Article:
Thursday, July 27, 2017

A Visit With The New Twins

Our granddaughter Stephanie & husband Shawn had identical twin girls on April 19, 2017.  Aubrey Raye and Penny Rose recently celebrated their 3 month birthdays.

I haven't written about them since I wanted to let the proud parents notify all the family and friends of their arrival.  Now they all know about it and it is my turn to introduce them to our friends.  We have seen them a number of times and taken many photos, but very few of me holding them.  For some reason I shy away from holding the small babies and let Gerry have my share of time doing that.  Plus, she is much better at it than me.

Aubrey or Penny & Me

Penny or Aubrey & Me

Gerry & ?

Gerry & Barbara feeding the twins with Gabby keeping a close eye on them.

We spent a couple hours visiting this time and Gerry was in seventh heaven around the twins.  Barbara also loves to take care of them and quit her job to be there for them while Stephanie works.

We sure enjoyed meeting the girls and look forward to seeing them again in October. They are great grandchildren 6 & 7 with two sets of twin girls.

Tuesday, July 25, 2017

Phone Connection On The Road 1997

We didn't have a cellphone back in 1997 and traveled all over the country without one.  This was how we stayed in contact with our three children while we were down in the Florida Keys. 

Gerry would call the children and have them call us back at the pay phone to avoid the high cost of long distance calls on the pay phone.  At that time the phones were installed at Long Key State Park and numerous other places.  When was the last time you saw a pay phone at a campground?

 We camped at Long Key SP, Bahia Honda SP and alternated between the two parks when our 14 days were up.  It was necessary to reserve a space 11 months ahead of time due to the popularity of the parks in Jan-April timeframe.  We managed to get sites in the Keys from 1996-2006.  It finally got to be such a headache reserving sites there that we gave up after 2006 and have spent the last 11 years camping in Tucson, AZ.  Now that is another story.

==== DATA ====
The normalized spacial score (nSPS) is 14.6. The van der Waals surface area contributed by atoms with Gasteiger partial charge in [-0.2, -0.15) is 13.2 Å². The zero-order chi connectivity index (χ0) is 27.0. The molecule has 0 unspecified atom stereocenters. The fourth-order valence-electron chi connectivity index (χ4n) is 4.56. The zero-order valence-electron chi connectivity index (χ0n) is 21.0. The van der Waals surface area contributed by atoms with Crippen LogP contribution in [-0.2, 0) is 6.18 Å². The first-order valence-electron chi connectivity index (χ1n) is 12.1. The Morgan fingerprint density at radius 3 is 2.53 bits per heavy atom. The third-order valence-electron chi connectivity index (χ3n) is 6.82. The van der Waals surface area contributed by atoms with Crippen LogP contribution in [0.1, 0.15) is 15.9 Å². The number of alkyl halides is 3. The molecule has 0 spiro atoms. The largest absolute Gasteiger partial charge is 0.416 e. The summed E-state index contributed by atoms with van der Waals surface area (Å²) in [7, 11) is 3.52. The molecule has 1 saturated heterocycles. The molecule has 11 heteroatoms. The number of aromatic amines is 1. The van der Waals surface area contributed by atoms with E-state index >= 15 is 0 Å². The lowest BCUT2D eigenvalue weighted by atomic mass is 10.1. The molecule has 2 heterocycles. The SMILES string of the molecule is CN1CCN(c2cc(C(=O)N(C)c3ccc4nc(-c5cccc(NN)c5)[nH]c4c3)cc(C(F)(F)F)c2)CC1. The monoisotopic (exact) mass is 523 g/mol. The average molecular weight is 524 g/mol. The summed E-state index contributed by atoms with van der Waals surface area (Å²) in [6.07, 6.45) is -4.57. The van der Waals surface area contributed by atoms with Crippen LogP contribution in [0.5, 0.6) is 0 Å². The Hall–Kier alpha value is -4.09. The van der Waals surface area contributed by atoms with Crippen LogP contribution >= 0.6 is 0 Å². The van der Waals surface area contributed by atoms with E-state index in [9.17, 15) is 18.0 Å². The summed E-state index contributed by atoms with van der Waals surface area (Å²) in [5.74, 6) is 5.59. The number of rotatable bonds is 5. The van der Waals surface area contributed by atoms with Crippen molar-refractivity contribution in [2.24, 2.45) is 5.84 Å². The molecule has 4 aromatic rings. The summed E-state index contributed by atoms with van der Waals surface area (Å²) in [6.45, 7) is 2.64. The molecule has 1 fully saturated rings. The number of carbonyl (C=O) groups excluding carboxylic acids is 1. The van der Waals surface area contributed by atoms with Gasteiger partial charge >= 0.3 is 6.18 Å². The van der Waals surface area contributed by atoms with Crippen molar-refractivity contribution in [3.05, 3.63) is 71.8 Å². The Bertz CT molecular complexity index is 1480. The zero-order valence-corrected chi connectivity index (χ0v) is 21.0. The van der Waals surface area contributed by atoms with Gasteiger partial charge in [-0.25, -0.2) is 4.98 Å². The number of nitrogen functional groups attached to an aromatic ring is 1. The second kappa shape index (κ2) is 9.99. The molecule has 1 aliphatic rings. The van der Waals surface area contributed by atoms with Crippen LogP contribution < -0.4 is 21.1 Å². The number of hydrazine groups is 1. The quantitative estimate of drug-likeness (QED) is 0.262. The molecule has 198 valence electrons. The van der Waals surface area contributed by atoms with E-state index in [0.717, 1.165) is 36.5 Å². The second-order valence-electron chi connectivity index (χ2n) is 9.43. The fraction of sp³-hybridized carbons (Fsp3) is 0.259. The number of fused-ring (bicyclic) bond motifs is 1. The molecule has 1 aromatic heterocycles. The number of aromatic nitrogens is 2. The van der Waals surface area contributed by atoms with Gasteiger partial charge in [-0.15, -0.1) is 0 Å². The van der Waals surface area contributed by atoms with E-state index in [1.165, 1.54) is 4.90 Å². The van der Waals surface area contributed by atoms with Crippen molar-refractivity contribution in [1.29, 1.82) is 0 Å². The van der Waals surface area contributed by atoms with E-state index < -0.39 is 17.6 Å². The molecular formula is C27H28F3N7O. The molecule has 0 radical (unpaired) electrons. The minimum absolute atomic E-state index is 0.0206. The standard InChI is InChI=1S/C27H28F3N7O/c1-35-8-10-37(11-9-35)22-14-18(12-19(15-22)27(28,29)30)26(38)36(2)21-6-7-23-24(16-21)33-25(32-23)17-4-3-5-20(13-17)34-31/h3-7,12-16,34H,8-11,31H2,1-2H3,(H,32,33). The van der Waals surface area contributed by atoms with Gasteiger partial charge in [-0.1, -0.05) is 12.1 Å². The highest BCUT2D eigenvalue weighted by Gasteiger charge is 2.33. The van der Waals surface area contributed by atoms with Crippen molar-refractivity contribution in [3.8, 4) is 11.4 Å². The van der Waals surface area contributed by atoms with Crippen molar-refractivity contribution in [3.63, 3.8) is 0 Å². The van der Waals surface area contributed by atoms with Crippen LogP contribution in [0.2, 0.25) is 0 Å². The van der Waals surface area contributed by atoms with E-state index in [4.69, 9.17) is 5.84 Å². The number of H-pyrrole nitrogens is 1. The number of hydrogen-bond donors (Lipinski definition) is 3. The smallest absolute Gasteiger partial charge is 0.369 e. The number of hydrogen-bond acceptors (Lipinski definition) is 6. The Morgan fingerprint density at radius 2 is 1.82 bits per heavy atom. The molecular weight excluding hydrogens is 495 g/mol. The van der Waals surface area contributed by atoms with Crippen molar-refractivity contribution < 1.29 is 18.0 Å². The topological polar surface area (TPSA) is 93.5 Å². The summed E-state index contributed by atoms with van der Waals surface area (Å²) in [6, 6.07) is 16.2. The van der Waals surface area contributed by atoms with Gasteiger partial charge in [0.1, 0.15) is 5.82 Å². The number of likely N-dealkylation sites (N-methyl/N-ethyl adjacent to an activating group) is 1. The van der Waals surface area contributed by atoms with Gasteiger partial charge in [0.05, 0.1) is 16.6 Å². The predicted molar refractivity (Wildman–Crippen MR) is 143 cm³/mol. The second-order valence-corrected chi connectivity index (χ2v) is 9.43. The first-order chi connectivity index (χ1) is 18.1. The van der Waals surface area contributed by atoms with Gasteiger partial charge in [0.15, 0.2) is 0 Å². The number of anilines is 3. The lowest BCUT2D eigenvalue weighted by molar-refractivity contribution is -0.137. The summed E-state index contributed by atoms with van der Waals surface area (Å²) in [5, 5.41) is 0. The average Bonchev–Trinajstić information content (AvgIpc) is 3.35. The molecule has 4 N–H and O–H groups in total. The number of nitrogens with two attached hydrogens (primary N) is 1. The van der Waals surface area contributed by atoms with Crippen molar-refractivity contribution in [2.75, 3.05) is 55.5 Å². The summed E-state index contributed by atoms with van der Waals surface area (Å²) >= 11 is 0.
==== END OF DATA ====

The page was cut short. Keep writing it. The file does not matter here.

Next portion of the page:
Larry sitting in the shade by our 1995 Flair RV at Long Key SP

Our campsite on the beach at Long Key SP

Jared, Sean, Stephanie & Ryan at Bahia Honda SP after the Easter egg hunt.

Bahia Honda SP Gulf side beach

The end of a perfect day in Paradise
Now we each have cell phones and can't get into the Florida Keys state parks since they are even busier than ever.  I think I would like to give up the cell phones and spend Jan-April back in those state parks.   

Where were you in 1997?

Thursday, July 20, 2017

Sights Around The Charlotte Motor Speedway Campground -

We spent ten days mooch docking in Larry & Jane's driveway where we took care of their dog and cat.  They took advantage of us being in the area and Grant attending a Boy Scout camping week to visit Asheville, NC.  They rented an AIRBNB house for 4 days and had a great time visiting the Biltmore Mansion, tubing in a river (funny story associated with this, but not enough space to write about it), hiking and just having a great time.

Grant had a great time at the Boy Scout camp except for when his kayak overturned and he hit his head on some rocks.  He is fine, but it was a scary moment for him.  Must be something about them being on the water.

When we returned to the campground (black tank was full) the entrance was blocked due to a rainwater pipe being broken.  We had this problem when we left but it took them a while to get a repair crew in there.  The pipe was about 4ft across and split in half.  They brought in some heavy duty equipment and have been working on the repair for the past week or so.

Entrance to campground and broken pipe

 We had to talk them into letting us go back to our favorite spot at the end of the row on the right side.  The  campsites to the right of this row are not level and slope downhill.  While we have leveling jacks, I don't like to have one side extended so much more than the other side.

Normally this row is full.  We are at the end on the right side.

Repair almost finished.